Metal nanoparticles synthesis and characterization constitute a major research area in Materials Chemistry. Especially relevant is the use of nanoparticles in nanotechnology applications, because when metal particle size reaches the nanometer scale often shows emerging optical, magnetic, electrical and chemical (catalytic) properties.
The use of fine metal particles in catalysis is especially relevant, because of their irregular surface – which is continuously reconstructed to adapt to the adsorbate -, and their size-dependant electronic properties, which can be tuned to optimize catalytic activity and selectivity. Our group is able to synthesize a wide variety of metal nanoparticles and metal oxide nanoparticles for applications in catalysts, food, energy, etc.
A main challenge in the preparation of nanoparticle colloidal suspensions is stability, since they have the tendency to aggregate to minimize surface tension. For this reason, controlling both the nucleation and growth processes is critical to prepare monodisperse stable colloidal suspensions. In this context, there are several pathways to synthesize nanoparticles including chemical methods, metal evaporation, laser pyrolysis, gas phase methods and plasma-chemical reduction method.
We have been successfully prepared monodispersed sub-nanomatric Pd particles which are first prepared in toluene (organosol), and, if desired, quantitatively transferred to the aqueous phase (see Figure 1). The interest of this method is that allows for obtaining both aqueous solutions with a high concentration of monodispersed Pd nanoparticles (44 mM) and stable suspensions during long periods of time (months). A systematic study has been carried out to master key preparation parameters such as reactants and capping agent concentrations, water content, and stirring rate. Figure 2 shows a TEM micrograph of Pd nanoparticles (from the organosol) and its histogram with a maximum below 1 nm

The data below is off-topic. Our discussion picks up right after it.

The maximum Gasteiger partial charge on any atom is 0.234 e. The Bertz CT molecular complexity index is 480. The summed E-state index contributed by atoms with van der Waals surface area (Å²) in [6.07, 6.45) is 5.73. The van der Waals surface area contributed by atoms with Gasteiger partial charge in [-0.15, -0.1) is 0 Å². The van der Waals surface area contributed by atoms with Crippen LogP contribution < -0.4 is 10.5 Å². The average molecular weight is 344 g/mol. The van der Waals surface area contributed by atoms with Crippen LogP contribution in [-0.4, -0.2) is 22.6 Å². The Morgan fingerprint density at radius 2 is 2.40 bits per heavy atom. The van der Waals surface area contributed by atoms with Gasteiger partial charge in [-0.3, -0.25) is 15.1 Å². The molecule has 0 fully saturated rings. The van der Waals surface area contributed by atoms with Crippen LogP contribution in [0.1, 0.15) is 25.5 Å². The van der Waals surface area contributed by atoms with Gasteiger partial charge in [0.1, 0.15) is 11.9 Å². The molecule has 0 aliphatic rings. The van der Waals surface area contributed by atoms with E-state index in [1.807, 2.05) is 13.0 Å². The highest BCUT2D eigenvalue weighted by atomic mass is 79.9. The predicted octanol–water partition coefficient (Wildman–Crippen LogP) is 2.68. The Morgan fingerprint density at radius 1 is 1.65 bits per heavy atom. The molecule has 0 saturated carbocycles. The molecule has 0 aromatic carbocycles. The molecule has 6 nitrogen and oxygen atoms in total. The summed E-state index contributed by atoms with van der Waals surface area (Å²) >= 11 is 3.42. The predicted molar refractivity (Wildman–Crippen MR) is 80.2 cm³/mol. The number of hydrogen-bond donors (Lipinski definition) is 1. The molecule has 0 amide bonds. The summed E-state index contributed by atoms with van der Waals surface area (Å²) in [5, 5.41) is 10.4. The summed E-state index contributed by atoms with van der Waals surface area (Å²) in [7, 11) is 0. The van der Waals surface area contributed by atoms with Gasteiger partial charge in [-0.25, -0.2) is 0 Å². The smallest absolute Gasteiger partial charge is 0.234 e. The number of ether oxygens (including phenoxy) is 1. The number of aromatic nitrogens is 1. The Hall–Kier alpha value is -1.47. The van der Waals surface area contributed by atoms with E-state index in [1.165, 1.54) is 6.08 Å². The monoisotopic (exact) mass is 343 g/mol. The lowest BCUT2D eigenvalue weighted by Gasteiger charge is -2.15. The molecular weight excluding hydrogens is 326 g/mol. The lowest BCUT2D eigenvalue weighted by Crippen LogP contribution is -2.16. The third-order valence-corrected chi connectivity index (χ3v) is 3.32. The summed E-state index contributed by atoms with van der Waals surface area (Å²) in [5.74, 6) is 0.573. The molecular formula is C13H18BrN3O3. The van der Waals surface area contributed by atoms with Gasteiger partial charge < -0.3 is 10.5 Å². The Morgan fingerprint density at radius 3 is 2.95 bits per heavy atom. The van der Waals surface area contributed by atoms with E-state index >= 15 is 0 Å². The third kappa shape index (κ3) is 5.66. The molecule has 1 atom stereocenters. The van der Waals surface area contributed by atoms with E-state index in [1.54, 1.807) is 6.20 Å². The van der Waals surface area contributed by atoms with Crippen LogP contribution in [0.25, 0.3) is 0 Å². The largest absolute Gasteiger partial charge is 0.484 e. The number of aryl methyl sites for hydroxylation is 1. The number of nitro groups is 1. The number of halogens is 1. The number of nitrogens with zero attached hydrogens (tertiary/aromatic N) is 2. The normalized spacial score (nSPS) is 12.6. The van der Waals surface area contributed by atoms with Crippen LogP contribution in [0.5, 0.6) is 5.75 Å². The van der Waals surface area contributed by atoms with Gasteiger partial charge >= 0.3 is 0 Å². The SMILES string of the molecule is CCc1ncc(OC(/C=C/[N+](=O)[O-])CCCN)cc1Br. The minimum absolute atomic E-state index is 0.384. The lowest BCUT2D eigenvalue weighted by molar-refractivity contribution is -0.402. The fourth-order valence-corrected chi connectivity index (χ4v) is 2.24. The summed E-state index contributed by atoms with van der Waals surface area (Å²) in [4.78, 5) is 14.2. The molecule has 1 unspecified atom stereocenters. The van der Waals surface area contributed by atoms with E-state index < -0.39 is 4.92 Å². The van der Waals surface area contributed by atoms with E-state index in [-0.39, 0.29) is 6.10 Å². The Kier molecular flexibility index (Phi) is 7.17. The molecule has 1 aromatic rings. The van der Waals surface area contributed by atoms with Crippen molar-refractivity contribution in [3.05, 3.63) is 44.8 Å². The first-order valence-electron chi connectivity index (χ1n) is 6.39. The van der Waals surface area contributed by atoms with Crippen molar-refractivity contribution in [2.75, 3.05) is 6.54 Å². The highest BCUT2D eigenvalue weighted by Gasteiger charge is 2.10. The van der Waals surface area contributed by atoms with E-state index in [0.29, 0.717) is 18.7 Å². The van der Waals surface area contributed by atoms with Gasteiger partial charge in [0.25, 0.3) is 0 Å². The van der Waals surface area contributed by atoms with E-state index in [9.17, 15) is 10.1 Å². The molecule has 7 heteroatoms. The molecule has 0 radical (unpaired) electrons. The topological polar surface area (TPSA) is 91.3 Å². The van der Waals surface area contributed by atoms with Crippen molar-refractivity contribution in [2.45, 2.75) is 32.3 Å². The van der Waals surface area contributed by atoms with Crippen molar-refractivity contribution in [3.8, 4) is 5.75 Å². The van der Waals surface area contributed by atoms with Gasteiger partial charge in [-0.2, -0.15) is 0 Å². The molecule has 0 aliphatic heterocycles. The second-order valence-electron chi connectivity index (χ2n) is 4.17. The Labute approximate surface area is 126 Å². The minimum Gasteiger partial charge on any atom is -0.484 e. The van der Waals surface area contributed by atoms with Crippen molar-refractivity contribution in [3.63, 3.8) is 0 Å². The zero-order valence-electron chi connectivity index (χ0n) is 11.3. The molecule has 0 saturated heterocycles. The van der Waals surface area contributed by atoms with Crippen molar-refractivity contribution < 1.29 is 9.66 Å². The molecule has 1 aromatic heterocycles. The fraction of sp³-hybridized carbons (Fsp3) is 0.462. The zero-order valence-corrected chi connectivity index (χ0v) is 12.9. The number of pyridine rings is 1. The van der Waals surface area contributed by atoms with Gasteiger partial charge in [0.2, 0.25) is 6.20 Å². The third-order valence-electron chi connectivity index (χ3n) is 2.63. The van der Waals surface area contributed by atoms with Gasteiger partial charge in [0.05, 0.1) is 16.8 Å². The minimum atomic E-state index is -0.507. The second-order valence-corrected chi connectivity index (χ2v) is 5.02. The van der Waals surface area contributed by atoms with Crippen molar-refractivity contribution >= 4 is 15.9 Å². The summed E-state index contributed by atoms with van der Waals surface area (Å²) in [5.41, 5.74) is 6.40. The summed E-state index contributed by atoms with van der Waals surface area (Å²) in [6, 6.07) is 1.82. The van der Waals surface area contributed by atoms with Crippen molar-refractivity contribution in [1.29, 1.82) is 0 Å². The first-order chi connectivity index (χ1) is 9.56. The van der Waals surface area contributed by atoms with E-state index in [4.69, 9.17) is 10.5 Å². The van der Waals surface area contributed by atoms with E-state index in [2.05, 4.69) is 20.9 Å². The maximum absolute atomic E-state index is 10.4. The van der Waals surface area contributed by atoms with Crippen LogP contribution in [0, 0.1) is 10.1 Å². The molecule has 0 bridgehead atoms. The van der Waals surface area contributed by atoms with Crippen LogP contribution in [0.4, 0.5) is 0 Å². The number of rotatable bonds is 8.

Figure 1. Scheme of the experimental procedure used to transfer the Pd nanoparticles prepared in toluene into the aqueous phase. The phase transfer agent, dimethylaminopyridine (DMAP), neutral in the organic phase, is able to quantitatively extract the nanoparticles into the aqueous phase, where it is present as its zwitterion tautomeric form.
Figure 1. TEM micrograph of Pd nanoparticles in toluene and its corresponding particle size histogram
The controlled reduction of [PdCl4]2- with NaBH4 in toluene produces monodisperse Pd nanoparticles with narrow particle size distribution. Dimethylammonium pyridine (DMAP) was used to smartly transfer Pd to the aqueous phase and to prevent nanoparticle agglomeration. The transfer agent, DMAP, neutral in the organic phase, quantitatively extracts the nanoparticles to the aqueous phase, where it is present as its zwiterionic form (see Scheme at the top of the page).
The colloidal aqueous solution so prepared (Pd hydrosol) is stable for periods of time (over 2 months) even at high nanoparticle concentration (44 mM) without agglomeration. Figure 2 shows a TEM micrograph of Pd nanoparticles (from the hydrosol) with a particle size around 1 nm.
Figure 2. TEM micrograph of Pd nanoparticles in aqueous phase and its corresponding particle size histogram.
Moreover, particle size can be tunning by varying the synthesis conditions thus obtaining particle sizes from 1 to 3.5 nm (Figure 3). Interestingly, magnetic characterization indicated that the larger, 3.5 nm nanoparticles show ferromagnetic properties at room temperature, while the sub-nanometric ones lose this magnetic behavior.
Figure 3. (Left) HRTEM image showing the fringes of the Pd nanoparticles (particle size around 3.5 nm).
(Right) Fast Fourier transform revealing the lattice periodicities of the Pd nanoparticles.
- E. Coronado, A. Ribera, J. Garcia-Martinez, N. Linares, M. Liz-Marzan, Synthesis, characterization and magnetism of monodispersed water soluble palladium nanoparticles, J. Mater. Chem. (18) 5682-5688 (2008)
- J. García-Martínez, N. Linares, S. Sinilbaldi, E. Coronado, A. Ribera, INCORPORATION OF Pd NANOPARTICLES IN MESOTRUCTURED SILICA, Microp. Mesop. Mater. (117) 170–177 (2009)